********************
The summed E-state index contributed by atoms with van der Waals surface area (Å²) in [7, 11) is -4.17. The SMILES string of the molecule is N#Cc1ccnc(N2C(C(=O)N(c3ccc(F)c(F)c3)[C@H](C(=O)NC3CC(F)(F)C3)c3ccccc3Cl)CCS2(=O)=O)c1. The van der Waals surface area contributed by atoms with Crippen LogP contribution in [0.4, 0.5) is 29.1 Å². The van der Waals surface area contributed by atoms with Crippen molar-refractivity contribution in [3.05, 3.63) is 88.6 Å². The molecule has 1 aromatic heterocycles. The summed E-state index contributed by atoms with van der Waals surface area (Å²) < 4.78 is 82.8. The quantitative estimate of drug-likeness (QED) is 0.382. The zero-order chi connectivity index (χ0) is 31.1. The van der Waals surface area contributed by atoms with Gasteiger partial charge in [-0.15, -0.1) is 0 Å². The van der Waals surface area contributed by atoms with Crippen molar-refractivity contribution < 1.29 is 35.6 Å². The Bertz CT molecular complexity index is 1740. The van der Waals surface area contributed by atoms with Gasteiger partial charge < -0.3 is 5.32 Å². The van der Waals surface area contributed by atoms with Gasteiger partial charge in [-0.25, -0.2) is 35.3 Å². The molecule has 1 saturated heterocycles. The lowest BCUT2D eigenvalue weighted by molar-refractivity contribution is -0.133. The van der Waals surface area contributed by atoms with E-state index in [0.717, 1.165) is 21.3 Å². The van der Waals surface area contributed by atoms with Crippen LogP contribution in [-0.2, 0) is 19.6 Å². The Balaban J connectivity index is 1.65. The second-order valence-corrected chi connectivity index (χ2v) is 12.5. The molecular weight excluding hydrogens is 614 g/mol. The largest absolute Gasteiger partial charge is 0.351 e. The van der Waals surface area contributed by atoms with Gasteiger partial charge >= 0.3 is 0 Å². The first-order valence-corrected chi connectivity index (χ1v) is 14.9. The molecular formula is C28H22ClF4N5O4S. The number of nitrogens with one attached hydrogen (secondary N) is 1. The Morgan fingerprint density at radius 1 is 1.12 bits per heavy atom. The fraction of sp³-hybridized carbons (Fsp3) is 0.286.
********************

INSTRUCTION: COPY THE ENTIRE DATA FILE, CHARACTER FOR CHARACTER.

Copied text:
The summed E-state index contributed by atoms with van der Waals surface area (Å²) in [7, 11) is -4.17. The SMILES string of the molecule is N#Cc1ccnc(N2C(C(=O)N(c3ccc(F)c(F)c3)[C@H](C(=O)NC3CC(F)(F)C3)c3ccccc3Cl)CCS2(=O)=O)c1. The van der Waals surface area contributed by atoms with Crippen LogP contribution in [0.4, 0.5) is 29.1 Å². The van der Waals surface area contributed by atoms with Crippen molar-refractivity contribution in [3.05, 3.63) is 88.6 Å². The molecule has 1 aromatic heterocycles. The summed E-state index contributed by atoms with van der Waals surface area (Å²) < 4.78 is 82.8. The quantitative estimate of drug-likeness (QED) is 0.382. The zero-order chi connectivity index (χ0) is 31.1. The van der Waals surface area contributed by atoms with Gasteiger partial charge in [-0.15, -0.1) is 0 Å². The van der Waals surface area contributed by atoms with Crippen molar-refractivity contribution < 1.29 is 35.6 Å². The Bertz CT molecular complexity index is 1740. The van der Waals surface area contributed by atoms with Gasteiger partial charge < -0.3 is 5.32 Å². The van der Waals surface area contributed by atoms with Gasteiger partial charge in [-0.25, -0.2) is 35.3 Å². The molecule has 1 saturated heterocycles. The lowest BCUT2D eigenvalue weighted by molar-refractivity contribution is -0.133. The van der Waals surface area contributed by atoms with E-state index in [0.717, 1.165) is 21.3 Å². The van der Waals surface area contributed by atoms with Crippen LogP contribution in [-0.2, 0) is 19.6 Å². The Balaban J connectivity index is 1.65. The second-order valence-corrected chi connectivity index (χ2v) is 12.5. The molecular weight excluding hydrogens is 614 g/mol. The largest absolute Gasteiger partial charge is 0.351 e. The van der Waals surface area contributed by atoms with Gasteiger partial charge >= 0.3 is 0 Å². The first-order valence-corrected chi connectivity index (χ1v) is 14.9. The molecular formula is C28H22ClF4N5O4S. The number of nitrogens with one attached hydrogen (secondary N) is 1. The Morgan fingerprint density at radius 1 is 1.12 bits per heavy atom. The fraction of sp³-hybridized carbons (Fsp3) is 0.286.